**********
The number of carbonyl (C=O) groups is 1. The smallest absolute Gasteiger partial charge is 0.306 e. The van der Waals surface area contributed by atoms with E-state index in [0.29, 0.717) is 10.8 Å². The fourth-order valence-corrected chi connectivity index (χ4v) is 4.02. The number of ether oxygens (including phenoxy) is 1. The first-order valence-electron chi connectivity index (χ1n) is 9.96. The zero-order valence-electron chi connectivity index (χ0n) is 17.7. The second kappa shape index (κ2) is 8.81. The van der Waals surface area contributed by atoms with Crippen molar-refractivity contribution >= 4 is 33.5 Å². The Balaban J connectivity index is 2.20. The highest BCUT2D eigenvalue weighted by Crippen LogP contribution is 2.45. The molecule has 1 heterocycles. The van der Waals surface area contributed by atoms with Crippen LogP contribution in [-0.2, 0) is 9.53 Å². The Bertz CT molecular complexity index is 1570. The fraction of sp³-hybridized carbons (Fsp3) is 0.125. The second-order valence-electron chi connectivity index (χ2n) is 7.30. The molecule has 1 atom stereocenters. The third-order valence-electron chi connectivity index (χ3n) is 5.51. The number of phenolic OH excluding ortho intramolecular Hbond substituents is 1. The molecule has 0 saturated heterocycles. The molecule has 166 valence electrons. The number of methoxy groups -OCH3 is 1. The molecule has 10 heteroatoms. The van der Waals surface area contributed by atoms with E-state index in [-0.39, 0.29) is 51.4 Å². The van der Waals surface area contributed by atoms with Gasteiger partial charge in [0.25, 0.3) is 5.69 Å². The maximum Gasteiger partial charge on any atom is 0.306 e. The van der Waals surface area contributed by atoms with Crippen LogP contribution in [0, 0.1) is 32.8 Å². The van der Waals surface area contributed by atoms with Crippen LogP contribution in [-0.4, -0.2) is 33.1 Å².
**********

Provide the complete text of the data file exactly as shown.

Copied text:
The number of carbonyl (C=O) groups is 1. The smallest absolute Gasteiger partial charge is 0.306 e. The van der Waals surface area contributed by atoms with E-state index in [0.29, 0.717) is 10.8 Å². The fourth-order valence-corrected chi connectivity index (χ4v) is 4.02. The number of ether oxygens (including phenoxy) is 1. The first-order valence-electron chi connectivity index (χ1n) is 9.96. The zero-order valence-electron chi connectivity index (χ0n) is 17.7. The second kappa shape index (κ2) is 8.81. The van der Waals surface area contributed by atoms with Crippen molar-refractivity contribution >= 4 is 33.5 Å². The Balaban J connectivity index is 2.20. The highest BCUT2D eigenvalue weighted by Crippen LogP contribution is 2.45. The molecule has 1 heterocycles. The van der Waals surface area contributed by atoms with Crippen LogP contribution in [-0.2, 0) is 9.53 Å². The Bertz CT molecular complexity index is 1570. The fraction of sp³-hybridized carbons (Fsp3) is 0.125. The second-order valence-electron chi connectivity index (χ2n) is 7.30. The molecule has 1 atom stereocenters. The third-order valence-electron chi connectivity index (χ3n) is 5.51. The number of phenolic OH excluding ortho intramolecular Hbond substituents is 1. The molecule has 0 saturated heterocycles. The molecule has 166 valence electrons. The number of methoxy groups -OCH3 is 1. The molecule has 10 heteroatoms. The van der Waals surface area contributed by atoms with E-state index in [-0.39, 0.29) is 51.4 Å². The van der Waals surface area contributed by atoms with Gasteiger partial charge in [0.25, 0.3) is 5.69 Å². The maximum Gasteiger partial charge on any atom is 0.306 e. The van der Waals surface area contributed by atoms with Crippen LogP contribution in [0, 0.1) is 32.8 Å². The van der Waals surface area contributed by atoms with Crippen LogP contribution in [-0.4, -0.2) is 33.1 Å².